The recipe is for wide egg noodles with rich hare sauce. 
I hope I'll be forgiven for only covering the sauce and not the noodles, I would be one of the Philistines who bought the noodles but as I'm the one who gets up at 'stupid O'clock, walks miles, shoots the hare, butchers it and clears up afterwards, I'm allowing myself that luxury! 

 Ingredients: 
I medium sized hare, same quantity of meat in the form of rabbit or duck breast also works. 
3 tbspns olive oil. 
4 tbspns butter.
1 each finely diced celery stick, onion & carrot.

2 cloves of chopped garlic.

75g of unsmoked pancetta.

2 tbspns flour.
300 ml dry red wine.
Ca 600 ml game or good chicken stock.
2 fresh bay leaves.
1 tbspn chopped fresh rosemary (plus sprigs for garnish).
1 tbspn chopped fresh sage.
Sea salt and fresh ground black pepper.
Freshly grated Parmesan to serve.




Method:

Cut the meat from the bone and dice or process. Heat the butter and oil in a sauté pan and add the chopped onion, garlic, celery and carrot. Stir gently for 10 minutes or until soft and browning. Alternatively you can joint the hare and cook with all the other ingredients and then just lift the bones out, dicing the meat in to the sauce. Season with the salt and pepper, stir in the flour then the wine and half the stock. Mix thoroughly scraping any sediment off of the base of the pan, add the herbs and bring to the boil, turn down the heat and half cover and simmer for at least 2 hours adding more stock as required, until the meat is tender and the sauce thick and reduced.


Enjoy!


Friday, 25 September 2015

Stop Reading This Blog NOW!!

As Richard and I both have backgrounds in the so called 'land-based' sector, he in conservation and ecology, and I in game and wildlife management we often use words, and you will have seen them on this blog, like habitat and environment. Depending on a plant or animal species habitat preferences it may be given a specific name, Riparian species for example;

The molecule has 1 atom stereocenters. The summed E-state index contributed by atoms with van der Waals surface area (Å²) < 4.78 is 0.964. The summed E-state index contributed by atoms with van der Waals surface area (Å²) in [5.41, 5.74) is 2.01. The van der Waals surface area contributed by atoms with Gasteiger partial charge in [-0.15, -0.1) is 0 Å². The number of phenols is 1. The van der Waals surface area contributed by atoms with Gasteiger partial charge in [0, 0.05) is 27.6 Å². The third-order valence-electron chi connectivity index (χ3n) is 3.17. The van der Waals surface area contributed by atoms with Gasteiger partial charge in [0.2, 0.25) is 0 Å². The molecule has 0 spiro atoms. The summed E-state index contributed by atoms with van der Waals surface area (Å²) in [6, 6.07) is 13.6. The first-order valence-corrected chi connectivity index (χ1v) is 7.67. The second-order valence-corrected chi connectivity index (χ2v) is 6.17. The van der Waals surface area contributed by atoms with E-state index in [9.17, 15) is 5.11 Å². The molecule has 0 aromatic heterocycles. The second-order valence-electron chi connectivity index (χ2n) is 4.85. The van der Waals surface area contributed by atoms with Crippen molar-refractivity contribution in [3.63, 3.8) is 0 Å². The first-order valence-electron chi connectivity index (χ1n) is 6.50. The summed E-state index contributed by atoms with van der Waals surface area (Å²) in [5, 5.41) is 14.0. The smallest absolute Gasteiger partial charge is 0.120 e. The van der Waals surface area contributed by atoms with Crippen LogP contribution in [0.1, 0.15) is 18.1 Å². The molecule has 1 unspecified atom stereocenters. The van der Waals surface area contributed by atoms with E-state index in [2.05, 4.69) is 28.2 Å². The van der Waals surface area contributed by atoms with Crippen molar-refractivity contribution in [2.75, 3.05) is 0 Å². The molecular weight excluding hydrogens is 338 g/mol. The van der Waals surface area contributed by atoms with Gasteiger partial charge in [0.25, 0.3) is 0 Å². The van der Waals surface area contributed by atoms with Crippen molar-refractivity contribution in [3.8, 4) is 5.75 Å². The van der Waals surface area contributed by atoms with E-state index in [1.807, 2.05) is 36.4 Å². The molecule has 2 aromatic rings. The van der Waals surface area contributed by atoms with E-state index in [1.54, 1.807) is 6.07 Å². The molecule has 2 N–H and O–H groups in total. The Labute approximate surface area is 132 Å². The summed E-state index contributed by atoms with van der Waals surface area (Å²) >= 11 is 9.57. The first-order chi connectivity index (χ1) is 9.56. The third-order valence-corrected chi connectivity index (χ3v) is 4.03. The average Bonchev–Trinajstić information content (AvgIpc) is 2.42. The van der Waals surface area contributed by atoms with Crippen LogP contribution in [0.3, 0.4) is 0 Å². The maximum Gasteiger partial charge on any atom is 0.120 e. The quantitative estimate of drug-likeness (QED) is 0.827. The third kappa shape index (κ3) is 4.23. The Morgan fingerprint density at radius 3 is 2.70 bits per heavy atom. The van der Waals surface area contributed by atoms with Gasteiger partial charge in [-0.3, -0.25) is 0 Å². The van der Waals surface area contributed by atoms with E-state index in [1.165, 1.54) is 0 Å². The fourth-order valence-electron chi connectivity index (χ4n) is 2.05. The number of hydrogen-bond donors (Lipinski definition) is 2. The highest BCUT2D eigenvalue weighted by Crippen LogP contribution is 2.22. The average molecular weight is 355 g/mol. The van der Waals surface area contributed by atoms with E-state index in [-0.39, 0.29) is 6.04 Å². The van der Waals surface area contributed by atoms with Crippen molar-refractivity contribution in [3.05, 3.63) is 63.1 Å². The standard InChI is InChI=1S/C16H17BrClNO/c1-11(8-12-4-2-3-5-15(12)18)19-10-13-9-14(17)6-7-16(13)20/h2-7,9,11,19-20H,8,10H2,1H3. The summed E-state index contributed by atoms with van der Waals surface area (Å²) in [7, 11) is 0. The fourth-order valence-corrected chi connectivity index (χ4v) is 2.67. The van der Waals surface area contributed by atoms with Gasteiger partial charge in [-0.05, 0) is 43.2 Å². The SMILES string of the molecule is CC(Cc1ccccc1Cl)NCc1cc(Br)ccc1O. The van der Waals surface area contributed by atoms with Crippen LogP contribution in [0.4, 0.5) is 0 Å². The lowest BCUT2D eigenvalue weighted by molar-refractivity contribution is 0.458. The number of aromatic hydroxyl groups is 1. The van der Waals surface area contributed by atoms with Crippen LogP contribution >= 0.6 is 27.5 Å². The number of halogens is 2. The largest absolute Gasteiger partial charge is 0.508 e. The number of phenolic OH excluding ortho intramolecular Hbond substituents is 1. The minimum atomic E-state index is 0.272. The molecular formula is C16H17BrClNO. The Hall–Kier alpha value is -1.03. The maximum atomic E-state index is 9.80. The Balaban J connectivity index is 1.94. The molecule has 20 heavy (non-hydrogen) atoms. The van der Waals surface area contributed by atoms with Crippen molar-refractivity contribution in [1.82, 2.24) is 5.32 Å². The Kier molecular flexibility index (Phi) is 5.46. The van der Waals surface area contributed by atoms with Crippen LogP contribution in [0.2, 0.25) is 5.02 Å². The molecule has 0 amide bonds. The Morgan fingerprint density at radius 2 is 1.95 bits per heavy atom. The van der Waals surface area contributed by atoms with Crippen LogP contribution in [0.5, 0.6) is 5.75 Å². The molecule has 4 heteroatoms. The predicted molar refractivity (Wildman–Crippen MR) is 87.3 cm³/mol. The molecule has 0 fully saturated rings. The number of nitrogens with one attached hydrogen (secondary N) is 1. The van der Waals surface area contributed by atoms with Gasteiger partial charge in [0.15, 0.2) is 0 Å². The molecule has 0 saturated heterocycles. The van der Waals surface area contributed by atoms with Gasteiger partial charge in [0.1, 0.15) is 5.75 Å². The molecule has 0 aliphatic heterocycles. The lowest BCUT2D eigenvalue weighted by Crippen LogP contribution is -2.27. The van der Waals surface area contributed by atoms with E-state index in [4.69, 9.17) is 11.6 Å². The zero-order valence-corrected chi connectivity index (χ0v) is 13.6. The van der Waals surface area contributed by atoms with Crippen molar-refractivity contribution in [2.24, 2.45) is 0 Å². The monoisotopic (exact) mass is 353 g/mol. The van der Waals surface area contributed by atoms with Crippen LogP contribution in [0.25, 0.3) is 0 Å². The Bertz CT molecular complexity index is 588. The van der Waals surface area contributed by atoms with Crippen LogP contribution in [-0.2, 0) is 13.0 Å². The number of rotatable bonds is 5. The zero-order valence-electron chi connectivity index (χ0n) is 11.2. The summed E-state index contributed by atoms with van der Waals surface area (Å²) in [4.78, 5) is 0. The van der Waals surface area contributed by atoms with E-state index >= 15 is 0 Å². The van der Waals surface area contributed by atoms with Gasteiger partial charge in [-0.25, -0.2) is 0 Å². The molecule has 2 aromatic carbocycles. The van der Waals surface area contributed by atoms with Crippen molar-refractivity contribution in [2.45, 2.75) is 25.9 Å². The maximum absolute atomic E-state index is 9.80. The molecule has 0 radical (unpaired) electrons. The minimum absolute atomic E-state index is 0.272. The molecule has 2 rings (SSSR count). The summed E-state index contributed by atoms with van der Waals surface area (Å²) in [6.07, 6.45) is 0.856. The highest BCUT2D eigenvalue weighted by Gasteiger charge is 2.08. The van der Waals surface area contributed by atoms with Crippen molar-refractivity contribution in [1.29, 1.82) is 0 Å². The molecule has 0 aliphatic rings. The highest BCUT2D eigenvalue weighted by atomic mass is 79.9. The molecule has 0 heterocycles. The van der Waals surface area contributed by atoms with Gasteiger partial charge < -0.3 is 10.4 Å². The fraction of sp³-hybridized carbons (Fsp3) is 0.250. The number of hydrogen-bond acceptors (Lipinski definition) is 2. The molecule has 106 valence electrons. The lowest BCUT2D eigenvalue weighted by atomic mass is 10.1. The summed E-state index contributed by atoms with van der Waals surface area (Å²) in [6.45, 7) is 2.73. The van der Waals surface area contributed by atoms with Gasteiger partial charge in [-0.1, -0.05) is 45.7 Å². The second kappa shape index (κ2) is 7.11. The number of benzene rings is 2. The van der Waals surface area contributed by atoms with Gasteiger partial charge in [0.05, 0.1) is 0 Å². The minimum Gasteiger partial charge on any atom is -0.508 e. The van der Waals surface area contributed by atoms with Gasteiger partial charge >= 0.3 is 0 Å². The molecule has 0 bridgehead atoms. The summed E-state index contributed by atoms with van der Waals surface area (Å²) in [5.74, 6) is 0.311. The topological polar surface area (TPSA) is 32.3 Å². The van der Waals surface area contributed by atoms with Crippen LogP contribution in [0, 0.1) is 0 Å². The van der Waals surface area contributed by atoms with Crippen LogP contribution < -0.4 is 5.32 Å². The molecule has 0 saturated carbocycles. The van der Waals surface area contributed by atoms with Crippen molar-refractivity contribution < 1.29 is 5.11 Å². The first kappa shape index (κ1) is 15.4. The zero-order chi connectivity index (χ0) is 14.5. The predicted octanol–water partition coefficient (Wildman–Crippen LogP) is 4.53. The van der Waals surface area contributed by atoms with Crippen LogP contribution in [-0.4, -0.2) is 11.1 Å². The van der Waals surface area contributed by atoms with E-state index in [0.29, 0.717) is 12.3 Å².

Riparian species inhabit, surprise, surprise, the riparian zone; that is an area where land and river or streams meet. Those species might include 'hydrophilic' water loving species such as Alder and Willow for the trees, wading birds, beaver, amphibians and just as they have their particular niche even within their general habitat so do I. 

This picture was taken from just outside the Warren Street Underground station in London and  this is not my natural habitat, I have never been keen on cities, or towns and built up areas like this do make me very uncomfortable if I have to be there for any length of time. I live a 'bushcentric' life being outdoors, in the 'bush' to use the Australian term is my niche habitat. Yes I live in a house and drive a car and have a mobile phone and my job often involves paper work, but I am outside every day, I teach outside, I forage for food outside, I feed my pheasants, stalk deer, coppice, split firewood and burn charcoal, all outside.


This is my Natural Habitat;

Mt Ruapehu, New Zealand, I spen two nights camped at the bottom of this beautiful mountain listening to the nocturnal activities of Kiwi's (the bird, not the fruit or the people!). 

The view from the top of Mt. Sabestapol in New Zealands Southern Alps. the largest mountain in this picture is Mt Cook, the tallest mountain in New Zealand. On my way to the top I saw this amazing bird;
This is a Kea, once shot as a pest by sheep farmers due to it's inquisitive nature and habit of eating carrion and pestering lambs, I watched this bird for a long time from no more than ten or fifteen feet away while resting on the way to the Mueller Hut on the Sealy Range in New Zealand, it was craning it's neck at all sorts of strange angles to try and drink out of a small crevice in this rock.  
A panoramic view looking back up at the mountain I had just descended near Trento in Northern Italy. 
  
Riddy Wood in spring as the first of the bluebells start to flower.